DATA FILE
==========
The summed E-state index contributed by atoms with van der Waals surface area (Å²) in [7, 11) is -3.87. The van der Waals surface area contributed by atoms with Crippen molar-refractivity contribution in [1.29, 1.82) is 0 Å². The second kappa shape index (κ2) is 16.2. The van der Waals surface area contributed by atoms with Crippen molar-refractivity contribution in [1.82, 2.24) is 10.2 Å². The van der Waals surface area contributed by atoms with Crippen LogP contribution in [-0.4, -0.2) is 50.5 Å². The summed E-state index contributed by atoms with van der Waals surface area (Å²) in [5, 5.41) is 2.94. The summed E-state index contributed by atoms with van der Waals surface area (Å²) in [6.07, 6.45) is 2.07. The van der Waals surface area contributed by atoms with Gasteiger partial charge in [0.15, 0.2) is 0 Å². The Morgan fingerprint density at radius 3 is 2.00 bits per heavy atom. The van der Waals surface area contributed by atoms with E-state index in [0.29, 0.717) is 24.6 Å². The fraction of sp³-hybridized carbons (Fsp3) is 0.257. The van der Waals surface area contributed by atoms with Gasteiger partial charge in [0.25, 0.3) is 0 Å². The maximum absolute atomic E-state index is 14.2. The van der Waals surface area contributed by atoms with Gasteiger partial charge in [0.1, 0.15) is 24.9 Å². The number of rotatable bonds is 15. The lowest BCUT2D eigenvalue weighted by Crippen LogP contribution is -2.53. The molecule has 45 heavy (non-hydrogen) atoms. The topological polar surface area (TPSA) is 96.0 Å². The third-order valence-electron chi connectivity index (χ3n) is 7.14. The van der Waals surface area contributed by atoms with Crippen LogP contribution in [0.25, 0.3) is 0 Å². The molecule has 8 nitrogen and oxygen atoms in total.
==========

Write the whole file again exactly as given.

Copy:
The summed E-state index contributed by atoms with van der Waals surface area (Å²) in [7, 11) is -3.87. The van der Waals surface area contributed by atoms with Crippen molar-refractivity contribution in [1.29, 1.82) is 0 Å². The second kappa shape index (κ2) is 16.2. The van der Waals surface area contributed by atoms with Crippen molar-refractivity contribution in [1.82, 2.24) is 10.2 Å². The van der Waals surface area contributed by atoms with Crippen LogP contribution in [-0.4, -0.2) is 50.5 Å². The summed E-state index contributed by atoms with van der Waals surface area (Å²) in [5, 5.41) is 2.94. The summed E-state index contributed by atoms with van der Waals surface area (Å²) in [6.07, 6.45) is 2.07. The van der Waals surface area contributed by atoms with Gasteiger partial charge in [0.15, 0.2) is 0 Å². The Morgan fingerprint density at radius 3 is 2.00 bits per heavy atom. The van der Waals surface area contributed by atoms with E-state index in [0.29, 0.717) is 24.6 Å². The fraction of sp³-hybridized carbons (Fsp3) is 0.257. The van der Waals surface area contributed by atoms with Gasteiger partial charge in [0.25, 0.3) is 0 Å². The maximum absolute atomic E-state index is 14.2. The van der Waals surface area contributed by atoms with Gasteiger partial charge in [0.1, 0.15) is 24.9 Å². The number of rotatable bonds is 15. The lowest BCUT2D eigenvalue weighted by Crippen LogP contribution is -2.53. The molecule has 45 heavy (non-hydrogen) atoms. The topological polar surface area (TPSA) is 96.0 Å². The third-order valence-electron chi connectivity index (χ3n) is 7.14. The van der Waals surface area contributed by atoms with Crippen LogP contribution in [0.25, 0.3) is 0 Å². The molecule has 8 nitrogen and oxygen atoms in total.